Curtin University Technology Overview
Magnetic Field Sorting (MFS) technology focuses on the development of a high-throughput ore sorter for granular materials, such as iron, copper and base metal ores, and is based on the differential magnetic response of the individual ore particles.
The functional principle of the MFS technology consists of exposing suspended-in-air moving feed materials to the influence of a magnetic field so that the individual particles are deflected selectively according to their differential magnetic response. As a result, the feed stream of material is separated by the magnetic field into two or more individual material streams as required, each individual stream comprising particles of similar mineralogical/chemical composition. The MFS technology differs from the existing magnetic sorting technologies in three significant ways: it is suitable for larger size particles, it is suitable for a wider range of ores (i.e. not just ferromagnetic) and it has extremely low power requirements.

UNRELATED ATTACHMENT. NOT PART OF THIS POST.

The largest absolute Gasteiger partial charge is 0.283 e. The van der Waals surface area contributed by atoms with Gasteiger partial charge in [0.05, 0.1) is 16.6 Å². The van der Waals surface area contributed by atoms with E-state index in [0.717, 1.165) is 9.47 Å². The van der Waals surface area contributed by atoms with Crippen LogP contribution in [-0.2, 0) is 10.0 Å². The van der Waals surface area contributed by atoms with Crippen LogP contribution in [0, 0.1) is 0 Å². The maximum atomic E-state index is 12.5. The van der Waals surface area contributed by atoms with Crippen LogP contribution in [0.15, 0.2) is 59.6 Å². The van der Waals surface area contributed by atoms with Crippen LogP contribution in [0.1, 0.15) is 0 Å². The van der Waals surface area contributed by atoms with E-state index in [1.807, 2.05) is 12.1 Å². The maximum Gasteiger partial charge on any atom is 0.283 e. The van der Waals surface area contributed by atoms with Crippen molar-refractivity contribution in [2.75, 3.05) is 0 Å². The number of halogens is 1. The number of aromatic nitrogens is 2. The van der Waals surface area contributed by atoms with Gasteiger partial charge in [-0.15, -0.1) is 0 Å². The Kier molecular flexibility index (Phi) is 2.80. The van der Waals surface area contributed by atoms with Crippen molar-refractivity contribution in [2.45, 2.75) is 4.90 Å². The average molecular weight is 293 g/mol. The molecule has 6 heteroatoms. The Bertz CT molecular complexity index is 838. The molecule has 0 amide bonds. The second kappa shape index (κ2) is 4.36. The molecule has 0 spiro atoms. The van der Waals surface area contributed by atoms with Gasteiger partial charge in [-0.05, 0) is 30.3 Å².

Stage of Development
MFS is a project that has been conducted by the Western Australian School of Mines of Curtin University in Perth WA, initially in conjunction with the Rio Tinto Centre for Materials and Sensing in Mining.
The Technology has been concept-proven, on a laboratory scale, using individual quasi-spherical nominal 20mm diameter haematite particles in a range of nominal grades from 60%Fe, with up to 6m/s ore particle speed, in both horizontal and vertical feed arrangements.
High throughput (up to 1,000 tph), at extremely low power consumption requirements.
No minimum or maximum particle size limit (from a few millimetres to 250mm particles potentially achievable) – reducing need for high-energy crushing processes
Effective detection and separation of ore particles in a single step.
No particle ejection system or air supply requirements – reducing capital and operating cost.
A dry process (i.e. no water required) – reducing environmental impact.
Applicable to ferromagnetic, weakly paramagnetic, or diamagnetic ores.
Simplicity of the technology potentially allows it to be applied via portable or hire equipment flowsheets, enabling flexible targeted use to one-off situations, such as recoveries of ore from low grade stockpiles or small deposits.
Two equally effective ore feed presentation geometries: i.e. horizontal and vertical.
Potential MFS technology applications include sorting/pre-sorting of the Run-Of-Mine ore, material sorting after crushing and other processing steps where ore sorting is required, as well as extracting low-grade mineralised waste from barren waste to produce saleable product.
Curtin University is seeking partners or investors to develop the MFS technology further.